Two long touchdown runs by Donovan Edwards and 229 yards rushing in the first quarter put the Wolverines up 17-3 early in the second and conjured up memories of last year’s historic Georgia blowout of TCU.

Washington stabilized and didn’t allow the Wolverines another point in the first half. After the Huskies stopped Michigan on a fourth-and-2 from the UW 38 with 4:46 left in the second quarter, Penix went to work.

He found Jalen McMillan on a fourth-and-goal with 42 seconds left for a 3-yard touchdown. After being on the verge of getting buried by the Wolverines, the Huskies fans sang along to “Who Let the Dogs Out,” happily down only 17-10 at half.

Will Johnson’s interception of Penix on the first play of the second half gave Michigan another opportunity to open up a two-touchdown lead, but the Huskies forced a field goal by James Turner to make it 20-10.

“Today was a complete, complete team effort,” Corum said.

Michigan nursed a touchdown lead until halfway through the fourth quarter, when it put together a 71-yard drive, capped by Corum’s tackle-breaking 12-yard touchdown that finally gave the Wolverines some room with a 27-13 lead and 7:09 left.

Corum, the engine of the ground-and-pound offense and heart and soul of a team loaded with fourth-, fifth- and even sixth-year players, missed the CFP last year with a knee injury. He was named offensive player of the final national title game in before the College Football Playoff expands from four teams to 12 next season.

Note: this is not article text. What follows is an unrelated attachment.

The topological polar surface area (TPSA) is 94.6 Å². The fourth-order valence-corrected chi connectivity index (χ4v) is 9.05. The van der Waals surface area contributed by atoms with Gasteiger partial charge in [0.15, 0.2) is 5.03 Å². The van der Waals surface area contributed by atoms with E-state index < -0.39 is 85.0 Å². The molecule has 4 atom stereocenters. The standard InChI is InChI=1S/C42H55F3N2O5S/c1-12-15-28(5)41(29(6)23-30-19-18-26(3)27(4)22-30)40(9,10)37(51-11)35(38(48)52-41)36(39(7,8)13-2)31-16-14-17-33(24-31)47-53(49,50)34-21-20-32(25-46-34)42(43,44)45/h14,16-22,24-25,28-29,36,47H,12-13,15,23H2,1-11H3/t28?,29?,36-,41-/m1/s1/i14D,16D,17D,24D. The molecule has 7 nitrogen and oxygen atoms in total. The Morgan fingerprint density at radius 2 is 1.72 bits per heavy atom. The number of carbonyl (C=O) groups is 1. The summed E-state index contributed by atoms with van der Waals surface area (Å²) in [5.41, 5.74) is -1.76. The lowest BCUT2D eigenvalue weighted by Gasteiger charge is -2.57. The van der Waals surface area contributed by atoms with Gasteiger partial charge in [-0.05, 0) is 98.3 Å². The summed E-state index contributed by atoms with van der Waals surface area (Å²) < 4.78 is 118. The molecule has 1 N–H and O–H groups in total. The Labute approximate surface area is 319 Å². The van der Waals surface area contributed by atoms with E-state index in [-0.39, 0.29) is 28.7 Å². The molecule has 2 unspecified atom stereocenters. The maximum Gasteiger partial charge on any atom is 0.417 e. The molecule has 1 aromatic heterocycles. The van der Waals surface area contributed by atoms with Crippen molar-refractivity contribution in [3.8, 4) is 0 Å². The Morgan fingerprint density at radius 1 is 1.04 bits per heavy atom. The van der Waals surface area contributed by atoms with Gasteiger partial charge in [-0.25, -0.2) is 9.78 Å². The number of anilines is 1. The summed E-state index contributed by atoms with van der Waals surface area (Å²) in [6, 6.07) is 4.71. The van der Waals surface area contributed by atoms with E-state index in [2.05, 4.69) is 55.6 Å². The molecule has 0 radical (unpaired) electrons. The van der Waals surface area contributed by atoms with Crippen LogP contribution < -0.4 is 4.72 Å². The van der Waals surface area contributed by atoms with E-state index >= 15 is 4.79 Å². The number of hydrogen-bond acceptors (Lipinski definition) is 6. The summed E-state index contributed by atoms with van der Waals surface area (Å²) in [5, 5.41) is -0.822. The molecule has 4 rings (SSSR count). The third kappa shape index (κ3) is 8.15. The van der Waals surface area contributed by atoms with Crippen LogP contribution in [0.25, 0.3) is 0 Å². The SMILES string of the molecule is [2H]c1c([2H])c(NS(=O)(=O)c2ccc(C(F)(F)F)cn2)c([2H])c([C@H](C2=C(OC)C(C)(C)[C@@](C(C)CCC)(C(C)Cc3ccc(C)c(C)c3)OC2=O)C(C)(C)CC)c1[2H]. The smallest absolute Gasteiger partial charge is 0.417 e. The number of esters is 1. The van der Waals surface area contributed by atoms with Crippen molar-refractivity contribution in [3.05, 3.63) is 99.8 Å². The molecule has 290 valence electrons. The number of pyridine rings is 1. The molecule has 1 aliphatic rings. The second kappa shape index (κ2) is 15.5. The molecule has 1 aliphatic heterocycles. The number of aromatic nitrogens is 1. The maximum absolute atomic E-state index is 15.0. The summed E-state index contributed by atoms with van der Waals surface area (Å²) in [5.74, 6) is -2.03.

“Michigan, this is for you,” Corum told the Wolverines fans.

Michigan’s Journey

Michigan seemed to be steaming toward a third consecutive Big Ten championship when in October it was revealed the NCAA was investigating the program for potentially breaking rules that prohibit in-person scouting of opponents and using video equipment to attempt to decode opponents’ play signals.

The scandal turned Connor Stalions, the low-level Michigan recruiting staffer accused of orchestrating the scheme, into a household name and threatened to derail the Wolverines’ season.

The NCAA process will linger well into 2024 and it is unknown what penalties Michigan could face. The Big Ten, though, decided to act quickly and punished Michigan by suspending Harbaugh for the final three games of the regular season, including matchups with Penn State and rival Ohio State.

With offensive coordinator Sherrone Moore taking Harbaugh’s place, it became Michigan vs. Everybody and nobody could stop the Wolverines.

Harbaugh returned for the postseason, completed the mission and got to celebrate with his 84-year-old father, Jack — himself a former college football coach — as he accepted the trophy.

Michigan became the first college football program to record 1,000 victories when it beat Maryland in November and won its third national title in January.

“Who has it better than us?” Jack Harbaugh asked the fans during the trophy ceremony. They replied with a boisterous: “Nobody!”

Now the question is whether Harbaugh has coached the team he once quarterbacked for the last time, with the NFL seemingly beckoning again.

Harbaugh said it felt good to no longer be the only coach in the family without a national championship. His father won a Division I-AA title with Western Kentucky and brother John won a Super Bowl with the Baltimore Ravens by beating Jim’s San Francisco 49ers 11 years ago.

“I can now sit at the big person’s table in the family,” Harbaugh said.

As for what’s next?

“I just want to enjoy this,” he said. “I hope you give me that. Can I have that? Does it always have to be what’s next, what’s the future?”